and Lifland, Dec. 27, 2002). These claimants, the majority of asbestos
victims who now have access to the courts to seek compensation, will get
nothing but a chest x ray under the Specter Bill.
5. The Specter Bill excludes many victims of asbestos-related lung and
Under the bill, asbestos victims with these cancers who do not also have
non-malignant asbestos-related disease are excluded and get nothing, despite
of a medical consensus that people with heavy asbestos exposure are at
a substantially increased risk of these cancers, regardless of whether
they also have asbestosis or pleural disease. Despite the well-documented
explosive risk of combining these two carcinogens, smokers with cancer
are penalized under the bill and get nothing unless they also have non-malignant
6. Libby, Montana asbestos victims receive favorable treatment compared
to other asbestos victims.
Even the mildest asbestos disease claimants from Libby Montana receive
at least 400,000 dollars, while the basic asbestosis victim from anywhere
else only gets 25,000 dollars, if he or she qualifies at all (most do
not) (See, Section 121, p.90 and section 131, p.91). This is unfair to
other former asbestos mine and plant workers.
7. The scheduled values are too low and discriminate against smokers.
Seriously impaired asbestosis/pleural disease victims receive only 25,000
dollars under the Specter bill, unless they are disabled. This is a fraction
of the compensation these individuals currently receive in the courts
and the asbestos bankruptcy trusts. Even though most of the current non-malignant
claimants will not qualify at all, the bulk of those that do will be underpaid.
Categories III through V, the more serious asbestosis cases with more
reasonable values, will account for a tiny fraction of all non-malignant claims.
Smokers with asbestos cancer are badly discriminated against in the Specter
bill. They receive a fraction of the values of non-smokers and ex-smokers.
For example, smokers with lung cancer and pleural disease get only $300,000,
while a non-smoker with the same condition gets $800,000, despite the
explosive combination of these carcinogens in causing asbestos cancer
(See, section 131 (b)(1), p.91). What's worse, the definitions of
non-smokers and ex-smokers are ridiculously strict and out of step with
the definitions of non-smokers and ex-smokers used in medicine. This is
another way of denying victims rightful compensation (See, section 131(b)(2),
p. 92). Mesothelioma.Mesothelioma is the most serious and invariably fatal
disease caused by asbestos, and the one most strongly associated with
asbestos exposure to the exclusion of almost any other established cause.
Mesothelioma victims are also treated unfairly by the Specter Bill.The
"one size fits all" approach to mesothelioma compensation under
the Bill will result in a grave injustice to many asbestos victims. New,
radical treatments offer themesotheliomavictims a chance for extended
life, but in many instances these treatments cost hundreds of thousands
or even millions of dollars--as much as all or most of their scheduled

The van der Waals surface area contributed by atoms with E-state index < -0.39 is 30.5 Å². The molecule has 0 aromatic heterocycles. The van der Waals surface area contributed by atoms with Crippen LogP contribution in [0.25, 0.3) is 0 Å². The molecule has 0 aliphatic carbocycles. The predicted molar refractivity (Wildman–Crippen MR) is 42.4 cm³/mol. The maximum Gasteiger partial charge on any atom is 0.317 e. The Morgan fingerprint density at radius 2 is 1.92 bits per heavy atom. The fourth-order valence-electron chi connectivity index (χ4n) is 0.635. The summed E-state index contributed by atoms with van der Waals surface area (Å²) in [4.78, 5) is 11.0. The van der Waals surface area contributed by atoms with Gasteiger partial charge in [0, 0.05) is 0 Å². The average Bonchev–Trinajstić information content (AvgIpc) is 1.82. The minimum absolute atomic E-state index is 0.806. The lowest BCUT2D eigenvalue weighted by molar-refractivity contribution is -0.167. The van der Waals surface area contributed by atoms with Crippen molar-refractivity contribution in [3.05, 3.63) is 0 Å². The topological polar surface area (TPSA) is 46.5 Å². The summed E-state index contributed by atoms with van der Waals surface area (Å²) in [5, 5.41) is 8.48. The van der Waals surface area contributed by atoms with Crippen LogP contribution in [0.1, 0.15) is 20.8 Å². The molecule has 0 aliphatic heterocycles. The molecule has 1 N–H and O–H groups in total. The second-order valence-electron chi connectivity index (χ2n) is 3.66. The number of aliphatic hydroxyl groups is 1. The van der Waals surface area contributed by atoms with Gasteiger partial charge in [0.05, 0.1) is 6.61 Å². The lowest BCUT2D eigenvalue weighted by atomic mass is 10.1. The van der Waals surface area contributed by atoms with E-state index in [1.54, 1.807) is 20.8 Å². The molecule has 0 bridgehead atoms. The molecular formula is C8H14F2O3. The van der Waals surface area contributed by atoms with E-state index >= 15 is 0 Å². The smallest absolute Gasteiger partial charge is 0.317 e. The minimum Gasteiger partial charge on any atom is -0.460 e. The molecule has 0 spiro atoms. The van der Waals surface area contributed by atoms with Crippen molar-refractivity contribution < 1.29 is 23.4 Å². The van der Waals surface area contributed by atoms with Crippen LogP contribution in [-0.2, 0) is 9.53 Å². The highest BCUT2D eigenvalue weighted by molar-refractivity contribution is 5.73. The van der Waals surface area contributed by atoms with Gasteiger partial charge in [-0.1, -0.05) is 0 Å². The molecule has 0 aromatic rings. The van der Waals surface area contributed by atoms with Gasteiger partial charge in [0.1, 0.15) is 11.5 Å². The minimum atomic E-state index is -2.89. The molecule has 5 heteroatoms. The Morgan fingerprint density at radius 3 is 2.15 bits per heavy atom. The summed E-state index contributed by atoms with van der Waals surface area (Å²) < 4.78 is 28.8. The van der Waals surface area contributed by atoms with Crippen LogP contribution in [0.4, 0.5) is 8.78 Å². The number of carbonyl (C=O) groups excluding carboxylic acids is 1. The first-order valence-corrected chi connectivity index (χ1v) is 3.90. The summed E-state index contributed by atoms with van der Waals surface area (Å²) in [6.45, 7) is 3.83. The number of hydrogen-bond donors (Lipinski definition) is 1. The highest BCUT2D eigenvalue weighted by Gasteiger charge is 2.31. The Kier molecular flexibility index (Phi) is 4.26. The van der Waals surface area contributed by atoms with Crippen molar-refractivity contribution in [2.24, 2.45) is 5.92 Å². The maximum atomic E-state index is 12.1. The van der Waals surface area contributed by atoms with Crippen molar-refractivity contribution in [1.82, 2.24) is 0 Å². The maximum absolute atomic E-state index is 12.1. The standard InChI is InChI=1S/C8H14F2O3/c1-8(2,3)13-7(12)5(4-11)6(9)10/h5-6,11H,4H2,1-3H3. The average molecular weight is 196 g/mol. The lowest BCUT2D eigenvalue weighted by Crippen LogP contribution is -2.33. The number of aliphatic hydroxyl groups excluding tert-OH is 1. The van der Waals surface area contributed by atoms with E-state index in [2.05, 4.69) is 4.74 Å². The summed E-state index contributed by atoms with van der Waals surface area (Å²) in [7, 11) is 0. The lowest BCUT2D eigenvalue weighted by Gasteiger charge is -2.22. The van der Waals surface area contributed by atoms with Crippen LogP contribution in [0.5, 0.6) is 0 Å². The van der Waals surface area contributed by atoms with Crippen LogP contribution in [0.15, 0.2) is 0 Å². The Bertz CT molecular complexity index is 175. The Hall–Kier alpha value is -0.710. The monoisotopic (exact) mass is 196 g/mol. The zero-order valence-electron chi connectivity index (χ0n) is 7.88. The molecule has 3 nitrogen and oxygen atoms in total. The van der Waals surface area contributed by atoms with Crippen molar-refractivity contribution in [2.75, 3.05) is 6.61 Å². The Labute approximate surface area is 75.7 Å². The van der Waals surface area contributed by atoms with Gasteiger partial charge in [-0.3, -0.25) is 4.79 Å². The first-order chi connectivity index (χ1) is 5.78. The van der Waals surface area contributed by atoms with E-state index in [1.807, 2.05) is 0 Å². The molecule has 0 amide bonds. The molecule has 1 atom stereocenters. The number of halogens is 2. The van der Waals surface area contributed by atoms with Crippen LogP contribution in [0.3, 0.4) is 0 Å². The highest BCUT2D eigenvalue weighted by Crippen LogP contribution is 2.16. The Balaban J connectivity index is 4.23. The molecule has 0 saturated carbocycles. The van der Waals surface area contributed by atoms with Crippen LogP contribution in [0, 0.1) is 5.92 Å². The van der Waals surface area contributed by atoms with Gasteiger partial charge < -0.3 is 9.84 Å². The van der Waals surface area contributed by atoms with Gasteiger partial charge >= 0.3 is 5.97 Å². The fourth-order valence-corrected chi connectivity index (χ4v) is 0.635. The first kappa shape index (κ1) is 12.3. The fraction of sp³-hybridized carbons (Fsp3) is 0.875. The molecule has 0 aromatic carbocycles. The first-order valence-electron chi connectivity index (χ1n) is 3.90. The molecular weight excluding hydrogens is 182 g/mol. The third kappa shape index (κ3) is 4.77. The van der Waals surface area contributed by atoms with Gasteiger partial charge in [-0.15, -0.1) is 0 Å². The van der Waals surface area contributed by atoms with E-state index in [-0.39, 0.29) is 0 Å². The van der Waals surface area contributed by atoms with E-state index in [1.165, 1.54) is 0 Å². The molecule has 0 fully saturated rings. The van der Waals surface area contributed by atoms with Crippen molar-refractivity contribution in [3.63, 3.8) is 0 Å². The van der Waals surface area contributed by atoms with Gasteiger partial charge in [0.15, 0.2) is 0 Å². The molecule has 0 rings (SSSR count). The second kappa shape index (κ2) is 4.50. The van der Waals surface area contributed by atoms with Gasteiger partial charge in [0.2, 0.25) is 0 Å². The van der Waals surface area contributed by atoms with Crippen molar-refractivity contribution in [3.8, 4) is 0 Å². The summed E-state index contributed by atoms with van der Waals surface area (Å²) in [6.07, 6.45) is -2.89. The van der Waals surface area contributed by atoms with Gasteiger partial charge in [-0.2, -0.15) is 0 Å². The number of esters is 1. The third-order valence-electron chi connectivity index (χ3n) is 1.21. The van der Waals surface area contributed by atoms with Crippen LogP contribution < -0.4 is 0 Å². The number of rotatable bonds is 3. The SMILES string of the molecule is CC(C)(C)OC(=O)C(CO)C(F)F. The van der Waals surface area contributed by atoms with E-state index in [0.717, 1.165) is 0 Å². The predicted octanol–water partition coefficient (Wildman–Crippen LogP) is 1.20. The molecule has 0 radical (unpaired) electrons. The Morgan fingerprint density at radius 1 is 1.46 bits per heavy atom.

award. The court system currently allows these victims to require the
asbestos companies to pay all of the cost of this treatment, plus other
losses they've suffered.
8. FELA Cases are now included in the bill.
Asbestos-related FELA claims, previously excluded from the bill, have now
been included. The Bill requires a lengthy, ponderous arbitration to determine
the values these claims will receive (See, section 131, p. 93-100).
9. Payments due under the Specter Bill will trickle out to the victims
over three or four years.
After waiting what is likely to be months or years for the fund to start
paying claims, and months or years more while the administrator wades
through the thousands of pending claims, a claimant who is approved will
have to wait years more to be compensated fully through the fund. The
bill provides at least three and as much as four years for an approved
claim to be paid, unless the claimant is alive and suffers from mesothelioma
or is otherwise deemed "exigent
10. A victim's compensation under the fund will be reduced by any prior
settlements received in the tort system
If an asbestos victim has received all or part of their scheduled award
in the tort system before the fund becomes operational, the fund gets
a credit for any previous settlements. If a victim has received at least
the scheduled amount from some of the defendants in their lawsuit before
the bill's passage, the remainder of the claim against other, solvent,
responsible defendants is completely offset and wiped out by the Specter
Bill. The remainder of the claim is worthless once the bill becomes law.
This is an unlawful taking of property.
11. The Bill allows defendants and insurers to avoid paying finalized tort
A number of victims have settled claims with defendants in the tort system
and are counting on payment of those settlements to pay their medical
bills and take care of their families. Although the Bill suggests that
final settlements where the only remaining act is payment will be honored,
the proposed language carves out most torts settlements by requiring that
a written settlement agreement be signed directly by the defendant or